For example, in one implementation, minimizing the difference may be accomplished by generating a motion estimation map that appropriately warps the reconstruction grid during the increment in phase, thereby improving the similarity of the measured data with the forward-projected data. The motion estimates are considered accurate when little or no difference exists between the measured projection data of a phase and the corresponding forward-projected data after application of the phase-specific displacement data to the reconstruction grid.
As will be appreciated by those of ordinary skill in the art, optimization and/or minimization of the measured and projected differences may be accomplished by a variety of approaches. For example, the image motion may be linearized and solved iteratively. Alternatively, the problem may be expressed in terms of the optic flow equation, allowing the solution to be determined by the solution of a large set of linear equations. The process may also be accomplished by subtracting the forward-projected data from the measured projection data identified in a temporally proximate phase. The differential projection data thereby obtained may be backprojected to generate an image of the temporal derivative of the object motion in the image. The temporal derivative data may then be used to generate a gradient of the initial reference image while applying the constraint conditions for optic flow to estimate object motion occurring between reconstructed images of adjacent phases of interest.
The phase-specific displacement data thereby obtained provides a three-dimensional estimate of motion for the reference image. An image at the next temporal phase may then be generated by incorporating the image grid warping of the reconstructed images during the backprojection process. The process may be repeated until all phases of interest have been reconstructed. The phase-specific displacement data thereby generated may be used to warp the reconstruction grids at the respective view angles for subsequent image reconstruction processes.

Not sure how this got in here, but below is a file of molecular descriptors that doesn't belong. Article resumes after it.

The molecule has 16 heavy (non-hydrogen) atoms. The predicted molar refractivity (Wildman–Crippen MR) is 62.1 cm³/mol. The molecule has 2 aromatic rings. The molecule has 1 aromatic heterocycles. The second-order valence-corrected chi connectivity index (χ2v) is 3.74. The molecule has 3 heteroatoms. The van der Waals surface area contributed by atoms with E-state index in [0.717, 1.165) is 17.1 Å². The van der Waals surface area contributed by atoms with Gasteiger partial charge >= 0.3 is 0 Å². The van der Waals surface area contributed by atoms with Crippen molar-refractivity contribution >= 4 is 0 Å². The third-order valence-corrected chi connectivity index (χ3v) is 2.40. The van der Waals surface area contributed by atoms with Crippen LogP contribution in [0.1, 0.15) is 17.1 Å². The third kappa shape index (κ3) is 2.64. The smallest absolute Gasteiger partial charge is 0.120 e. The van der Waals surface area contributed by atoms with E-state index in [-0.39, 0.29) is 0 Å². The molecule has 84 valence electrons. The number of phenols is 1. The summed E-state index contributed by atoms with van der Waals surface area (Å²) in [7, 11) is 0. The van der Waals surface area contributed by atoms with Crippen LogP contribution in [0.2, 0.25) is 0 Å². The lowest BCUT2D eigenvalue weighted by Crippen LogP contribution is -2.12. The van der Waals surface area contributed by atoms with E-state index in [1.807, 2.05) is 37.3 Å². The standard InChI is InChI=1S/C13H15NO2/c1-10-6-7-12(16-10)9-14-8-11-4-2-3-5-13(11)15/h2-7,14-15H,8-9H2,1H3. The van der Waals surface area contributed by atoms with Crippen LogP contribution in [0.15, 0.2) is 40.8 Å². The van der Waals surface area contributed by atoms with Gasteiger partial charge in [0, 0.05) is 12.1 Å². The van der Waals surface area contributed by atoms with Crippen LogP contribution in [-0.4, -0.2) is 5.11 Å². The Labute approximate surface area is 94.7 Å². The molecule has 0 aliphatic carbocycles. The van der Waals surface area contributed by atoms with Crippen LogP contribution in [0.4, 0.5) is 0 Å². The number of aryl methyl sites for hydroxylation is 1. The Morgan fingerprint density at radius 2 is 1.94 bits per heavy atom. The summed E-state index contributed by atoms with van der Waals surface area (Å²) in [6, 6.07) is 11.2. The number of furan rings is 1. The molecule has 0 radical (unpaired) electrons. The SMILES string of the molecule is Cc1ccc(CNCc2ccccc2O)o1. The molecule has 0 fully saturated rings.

This motion estimation approach may be modified by parameterizing the motion in the image using a three-dimensional function or set of three-dimensional basis functions. As one skilled in the art will readily understand, the same techniques can be applied to two-dimensional images as well. The coefficients of the functions or functions may be estimated from the displacement data to form a reconstructed image of the next phase. This approach provides a way to reconstruct a quantity based upon motion distribution as opposed to the linear attenuation coefficients visualized as intensities. Alternately, both the motion distribution and the linear attenuation can be reconstructed simultaneously in a similar fashion.
In another embodiment, motion estimation at step 82 may be accomplished by a time-resolved, differential-projection modeled motion determination approach. In this approach, the projection images 72 and the phase data 74 are used to identify a view angle associated with a phase of interest. The projection image acquired at the next adjacent view is subtracted from the projection image at the identified view to generate a differential signal representing the motion of the object between the two views along a substantially common ray. The motion of the heart may be estimated from the differential signal in accordance with the null space, i.e., the motion of the heart can be estimated orthogonal to, but not along the ray comprising the differential signal. If desired a correction factor may be introduced to account for the rotation of the heart, as represented in the differential signal.
If additional views of the phase of interest remain the process proceeds to the next view until all views of the phase of interest have been processed. The motion of the heart within the image may be determined from the combined differential signals. The respective reconstruction grids may be warped during image reconstruction at the respective view angles using the motion data determined from the combined differential signals. As will be appreciated by those of ordinary skill in the art, each phase of interest may be processed in this manner to until motion estimates are generated for each view of each phases of interest.